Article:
A Cluster Analysis of Petrol Profit Margins across Various Regional and Urban Locations in Australia

By Valadkhani, Abbas; Chen, George et al. | Australasian Journal of Regional Studies, January 2014 | Go to article overview

A Cluster Analysis of Petrol Profit Margins across Various Regional and Urban Locations in Australia


Valadkhani, Abbas, Chen, George, Anderson, John, Australasian Journal of Regional Studies


1. INTRODUCTION

The present study is one of the few attempts to examine the spread between the retail and wholesale prices using disaggregate data as most of the previous empirical studies on petrol prices in Australia utilised mainly national and/or state level data (see inter alia Donnelly, 1982; Newman and Kenworthy, 1989; Samimi, 1995; Fatai et al., 2004; Dodson and Sipe, 2007; Hensher and Stanley, 2009; Li et al., 2010; Gargett, 2010). Using a unique database, this study provides a cross-sectional comparison of retail profit margins using a hierarchical cluster analysis to determine whether or not the observed large variations in petrol margins can be described as 'excessive'. As an example, the average difference between retail and wholesale prices of petrol varies from 24.1 cents per litre in Tennant Creek to only 2.4 cents per litre in Mackay during the period October 2007-January 2012. This paper seeks to identify whether such large profit spreads can be explained by the extent of economies of scale and scope, the market size and the associated overhead costs. In other words, is the spread between the retail and wholesale prices high mainly in rural, less-populated and remote areas or is it a ubiquitous phenomenon everywhere?

In order to examine these issues, a cluster analysis is conducted to classify all retail locations into various groups each exhibiting similar magnitudes of gross profit spread and a set of control variables. Due to the unavailability of the data for various petrol stations within each of the 109 retail locations, we use two proxy variables to capture the effects of transport cost and the extent of economies of scale and scope, namely population and the distance between retailers and wholesalers. The major objective of this paper is to identify several clusters in which gross profit margins are relatively comparable. This allows us to analyse whether large existing differences in margins across various locations can be justified against the factors associated with location, cost and the size of the market.

The findings presented here not only contribute significantly to our understanding of substantial regional differences in petrol margins, but also have direct practical implications for motorists and provide a guideline for relevant regulatory authorities across various geographical locations. Instead of the prevailing use of aggregate data, our disaggregated study can lead to an in-depth understanding of competition, or lack thereof, and the extent of profiteering in the petrol market. The location-specific results of this study make price monitoring by regulatory bodies more cost effective as they can readily identify and target price setting in those locations pursuing comparatively higher margins. Hence, this study assists both motorists and regulatory bodies to make more informed and objective assessments of retail profit margins within the identified homogeneous clusters, leading to greater efficiency and transparency of the petrol market.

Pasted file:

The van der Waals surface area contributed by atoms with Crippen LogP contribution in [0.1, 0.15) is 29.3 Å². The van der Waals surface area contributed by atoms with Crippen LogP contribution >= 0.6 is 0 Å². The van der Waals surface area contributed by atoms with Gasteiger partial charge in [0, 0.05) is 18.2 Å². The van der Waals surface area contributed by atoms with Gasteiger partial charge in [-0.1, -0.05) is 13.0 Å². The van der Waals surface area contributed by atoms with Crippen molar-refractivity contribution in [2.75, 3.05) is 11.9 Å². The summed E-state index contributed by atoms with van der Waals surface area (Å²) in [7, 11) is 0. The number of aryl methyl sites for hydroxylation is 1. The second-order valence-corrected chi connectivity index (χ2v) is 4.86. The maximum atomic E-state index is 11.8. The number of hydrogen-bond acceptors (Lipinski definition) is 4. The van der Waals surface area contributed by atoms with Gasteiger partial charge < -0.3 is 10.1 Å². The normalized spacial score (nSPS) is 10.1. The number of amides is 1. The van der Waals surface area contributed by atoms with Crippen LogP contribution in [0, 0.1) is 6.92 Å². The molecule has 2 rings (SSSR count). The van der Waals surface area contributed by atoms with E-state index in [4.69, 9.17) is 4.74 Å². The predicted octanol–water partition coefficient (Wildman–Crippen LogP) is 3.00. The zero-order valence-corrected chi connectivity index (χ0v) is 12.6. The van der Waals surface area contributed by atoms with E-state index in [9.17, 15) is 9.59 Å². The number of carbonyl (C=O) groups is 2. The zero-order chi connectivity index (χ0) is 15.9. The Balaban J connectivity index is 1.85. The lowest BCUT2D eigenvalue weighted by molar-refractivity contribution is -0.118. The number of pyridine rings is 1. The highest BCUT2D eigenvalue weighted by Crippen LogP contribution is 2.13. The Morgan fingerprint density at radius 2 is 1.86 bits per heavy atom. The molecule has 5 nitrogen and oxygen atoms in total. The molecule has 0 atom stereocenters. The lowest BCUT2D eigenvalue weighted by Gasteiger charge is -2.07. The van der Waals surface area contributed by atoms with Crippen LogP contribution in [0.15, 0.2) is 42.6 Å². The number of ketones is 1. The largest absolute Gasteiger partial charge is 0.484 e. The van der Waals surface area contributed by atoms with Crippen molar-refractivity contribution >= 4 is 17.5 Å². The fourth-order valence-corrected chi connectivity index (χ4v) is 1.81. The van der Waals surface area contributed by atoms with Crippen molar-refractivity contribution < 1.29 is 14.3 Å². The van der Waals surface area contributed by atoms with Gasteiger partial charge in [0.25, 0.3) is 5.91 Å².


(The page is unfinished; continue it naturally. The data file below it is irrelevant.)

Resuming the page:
The rest of the paper is structured as follows. Section 2 presents a succinct review of literature on this topic. Section 3 briefly discusses how we conduct our cluster analysis at a disaggregate level for benchmarking purposes. Section 4 describes the sources and summary statistics of the data employed. Section 5 presents the results of our cluster analysis using 109 cross-sectional observations within a trivariate system. Section 6 discusses the policy implications of the study followed by some concluding remarks in Section 7.

2. REVIEW OF LITERATURE

The fuel consumption-economic activity nexus has been examined extensively in the literature since the 1973 oil embargo. According to Hamilton (1983), fuel price hikes were responsible for the majority of post-war U.S. recessions until the mid-1970s. However, Hamilton's study only focused on periods when the economy was subject to significant upward fuel price movements and controls. …

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